On Happiness: are there good and bad kinds?

Dear quarter lives, 

I was flipping through a magazine recently and this self-help exercise came up. Its aim was to help you identify moments of happiness you had experienced within whatever time frame you chose to explore, be it a day, a week, or years. I guess the point of that was two-fold: first, to train yourself to recognise happiness and second, to be able to better understand what triggers those moments so you can increase them. But as I read through the exercise, I couldn’t help but wonder if this logic of identifying what made you happy and trying to increase it was limited only to certain kinds of happiness — the good kind.

I don’t really know who decides what’s good or not but surely there are kinds of happiness that are more destructive. So perhaps let us step aside from good and bad happiness and speak of it instead in terms of its usefulness to ourselves and to others around us. Maybe we can refer to happiness as being of a productive kind and a destructive kind. I never really thought of happiness before as having any sort of diversity or texture but now it makes sense why sometimes deep down I feel a certain aversion to happiness. Yes, there is the normal doubt that kicks in that wonders if I deserve this happiness and insists to base it on some sort of criteria that is commonly referred to as “goodness” although we might be all referring to wildly different criteria, we all use the common terms good and bad to grade our progress as humans in this world. For some, goodness may be based on the spiritual, for others, it may be more financial or related to marriage or having children or a successful career. The thing is it doesn’t really matter what your criteria is; what matters more is that you have one. Why is that important to identify? Because it means somewhere deep inside of you sometime long ago, you decided that you cannot be happy until …, and now fill in the … with your criteria. While having a reward system in place might be useful to help you achieve other goals in life or to teach your children the value of discipline and how to work towards something, when it comes to happiness this is one of the most cruel things we can do to ourselves. We end up delaying happiness because of some idea in our heads that happiness only belongs to people who are … . Happiness, like sadness, like anger is an emotion. It is a temporary response to a thought, to our environment (internal or external), to events (internal, external, past, present, real, assumed) and to people as well, and all these responses, these feelings we feel about things influences how we experience and perceive the world. But happiness like other emotions comes and goes. It cannot stay forever but yes we have the power to call it in by influencing the inner or outer environment it is responding to. The inside we can influence with which thoughts and feelings we choose to pay attention to. The outside we can influence by taking ourselves to places we love, eating food that helps nourish both our bodies and souls, seeing and connecting with people we love. So you see what the magazine article was trying to focus on is the aspects of bringing in happiness we can control and influence.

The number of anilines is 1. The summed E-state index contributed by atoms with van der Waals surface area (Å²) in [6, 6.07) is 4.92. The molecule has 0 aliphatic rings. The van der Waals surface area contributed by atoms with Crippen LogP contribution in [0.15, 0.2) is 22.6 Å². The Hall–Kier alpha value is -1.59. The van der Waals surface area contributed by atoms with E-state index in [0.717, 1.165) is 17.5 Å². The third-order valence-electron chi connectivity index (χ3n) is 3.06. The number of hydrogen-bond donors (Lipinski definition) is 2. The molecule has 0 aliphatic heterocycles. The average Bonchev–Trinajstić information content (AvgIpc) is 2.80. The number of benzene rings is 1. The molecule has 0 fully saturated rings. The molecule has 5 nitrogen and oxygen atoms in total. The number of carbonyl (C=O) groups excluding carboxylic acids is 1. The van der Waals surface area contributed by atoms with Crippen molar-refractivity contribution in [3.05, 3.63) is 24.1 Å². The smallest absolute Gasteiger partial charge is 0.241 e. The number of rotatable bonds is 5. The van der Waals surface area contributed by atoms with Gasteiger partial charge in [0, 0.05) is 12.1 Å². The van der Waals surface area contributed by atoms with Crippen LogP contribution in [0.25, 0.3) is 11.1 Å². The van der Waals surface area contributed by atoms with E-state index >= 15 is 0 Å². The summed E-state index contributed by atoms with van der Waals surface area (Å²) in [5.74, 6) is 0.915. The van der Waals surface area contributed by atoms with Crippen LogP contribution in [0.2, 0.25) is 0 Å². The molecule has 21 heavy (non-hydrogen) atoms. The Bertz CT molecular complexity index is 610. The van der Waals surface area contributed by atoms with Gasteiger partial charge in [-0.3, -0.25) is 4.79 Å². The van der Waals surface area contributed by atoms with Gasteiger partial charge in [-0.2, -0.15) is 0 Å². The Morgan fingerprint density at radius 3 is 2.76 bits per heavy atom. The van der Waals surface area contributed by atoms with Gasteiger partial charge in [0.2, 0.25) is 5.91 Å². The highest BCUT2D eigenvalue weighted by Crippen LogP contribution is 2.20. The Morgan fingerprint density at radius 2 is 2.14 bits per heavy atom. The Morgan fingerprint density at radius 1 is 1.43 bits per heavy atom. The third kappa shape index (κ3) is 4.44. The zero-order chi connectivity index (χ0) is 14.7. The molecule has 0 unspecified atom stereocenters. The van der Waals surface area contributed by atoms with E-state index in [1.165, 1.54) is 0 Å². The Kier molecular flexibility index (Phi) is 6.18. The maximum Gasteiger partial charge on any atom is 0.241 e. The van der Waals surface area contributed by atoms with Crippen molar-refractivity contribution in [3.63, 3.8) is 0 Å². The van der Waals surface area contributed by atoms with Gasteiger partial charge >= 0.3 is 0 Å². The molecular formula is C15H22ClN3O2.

Though I must say that needs to come with many buts and disclaimers because not all sources of happiness are created equal, and therefore, not all resulting happinesses are the same. Happiness that you get from winning at the casino might be more dangerous and quite destructive to try to get more of than happiness you get by having an intimate heartfelt conversation with a friend. But in fact, I would say even the spending time with friends kind of happiness if done too much that it starts to impact your progress in life elsewhere then even spending time with friends becomes now a destructive source of happiness. Hence why at the very beginning of this I asked you to put bad and good on hold and refer instead to productive and destructive because it means that we steer away from blaming anything as being the cause of less happiness but rather take back the responsibility and emphasise that it is not burgers that are themselves bad but how many burgers we have, it is not alcohol itself that is the culprit but our relationship to it, it is not our desire for beauty that is bad but rather how much money we are spending on new clothes rather than saving for a home, if saving for a home is something you’ve been saying you want to do but just haven’t gotten round to doing it yet.